Perhaps this is just one of those lessons that needs to be relearned every generation or two – that conservatism works. That his is all being hailed as a great victory for the left is amusing of course but the point still holds up.
Note that I’m not saying that Conservatism is what works, rather conservatism:
Helen Carroll still remembers meeting two officials from Glasgow city council two years ago. She was then secretary to Springburn community council, and the meeting seemed to confirm their fears. “I asked if there was anything planned and they said: ‘No, there’s nothing planned in the foreseeable future for Springburn. There’s no money,’” she said.
“We were literally coloured grey on the map. I couldn’t believe it. They just didn’t expect anyone to ask the question.”
Her riposte to that hangs on the wall of the community drop-in centre that Carroll helped found earlier this year in Springburn shopping centre. A laminated aerial photograph of Springburn has been pinned above a table carrying a coffee pot and tea bags.
Taken on a bright cloudless day, the image picks out the neighbourhood’s parks, industrial estates and housing schemes. It is clustered with stars and dots in red, green, blue, yellow and gold. The red stickers mark out places the locals want to see improved, green and blue the places they cherish, and yellow marks out homes.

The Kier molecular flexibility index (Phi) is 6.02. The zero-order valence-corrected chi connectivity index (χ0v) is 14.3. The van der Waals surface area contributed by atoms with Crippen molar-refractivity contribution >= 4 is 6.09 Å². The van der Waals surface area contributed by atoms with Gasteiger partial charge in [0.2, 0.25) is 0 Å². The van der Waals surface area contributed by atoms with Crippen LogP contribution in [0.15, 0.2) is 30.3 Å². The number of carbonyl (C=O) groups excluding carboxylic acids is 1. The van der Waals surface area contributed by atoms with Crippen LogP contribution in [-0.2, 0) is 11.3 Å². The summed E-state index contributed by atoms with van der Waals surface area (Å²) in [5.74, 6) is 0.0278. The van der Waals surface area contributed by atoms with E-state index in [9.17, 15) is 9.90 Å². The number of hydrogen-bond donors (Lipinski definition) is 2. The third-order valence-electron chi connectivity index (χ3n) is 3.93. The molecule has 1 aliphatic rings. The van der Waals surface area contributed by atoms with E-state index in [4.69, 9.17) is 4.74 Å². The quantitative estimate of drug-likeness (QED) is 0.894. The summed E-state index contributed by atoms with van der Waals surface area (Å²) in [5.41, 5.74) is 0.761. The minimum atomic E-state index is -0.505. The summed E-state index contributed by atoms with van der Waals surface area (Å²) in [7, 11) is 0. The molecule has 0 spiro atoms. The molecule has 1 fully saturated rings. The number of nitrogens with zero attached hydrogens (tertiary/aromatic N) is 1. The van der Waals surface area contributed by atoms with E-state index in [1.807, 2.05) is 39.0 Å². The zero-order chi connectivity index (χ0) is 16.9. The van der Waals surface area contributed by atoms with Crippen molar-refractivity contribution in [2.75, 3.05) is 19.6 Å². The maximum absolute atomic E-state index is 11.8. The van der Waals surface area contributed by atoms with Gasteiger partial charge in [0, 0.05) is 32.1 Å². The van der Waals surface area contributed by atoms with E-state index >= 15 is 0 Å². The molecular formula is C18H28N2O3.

The particular piece of that conservative ethos I mean here being Burke’s one about the little platoons. What makes a society – not just what makes is desirable or pleasant, but what actually makes it and makes it work – is the little platoons. Peeps see that something right by them needs to be done. Or it is desirable that it be done, or just what the hell they’d like that it be done even if they’ve got to do it. So, it is done, they do it, and their corner of the world is that little bit better because it has been – even if at the price of their own labour.
The Conservative, reactionary, option is often enough that no one should do anything on their own, it’s for their betters to either do it or insist upon it. The point being that British leftism got tangled up in this idea too. It wasn’t good enough that community hospitals existed in every place, were financed by those places, instead there must be the one, single, national, health service which gave people what they damn well should want. Local government moved from locals providing government to their extended families and friends into monstrous centralised bureaucracies. Perhaps the greatest problem with it being the professionalisation of it.
Once council housing is provided not by the bloke who grew up three streets away but by the professional who has been to university – that class being recruited not locally at all but from the national pool – then much of what made collective provision work no longer does.
This insistence today upon localism, upon peeps doing it for themselves, it’s all being hailed by hte modern left as being just wondrous. Which it is, of course it is. It’s just that there’s nothing lefty about it at all. It’s pure and simple conservatism.
Now all we’ve got to do is get the Conservatives turned on to it and we’ll be golden.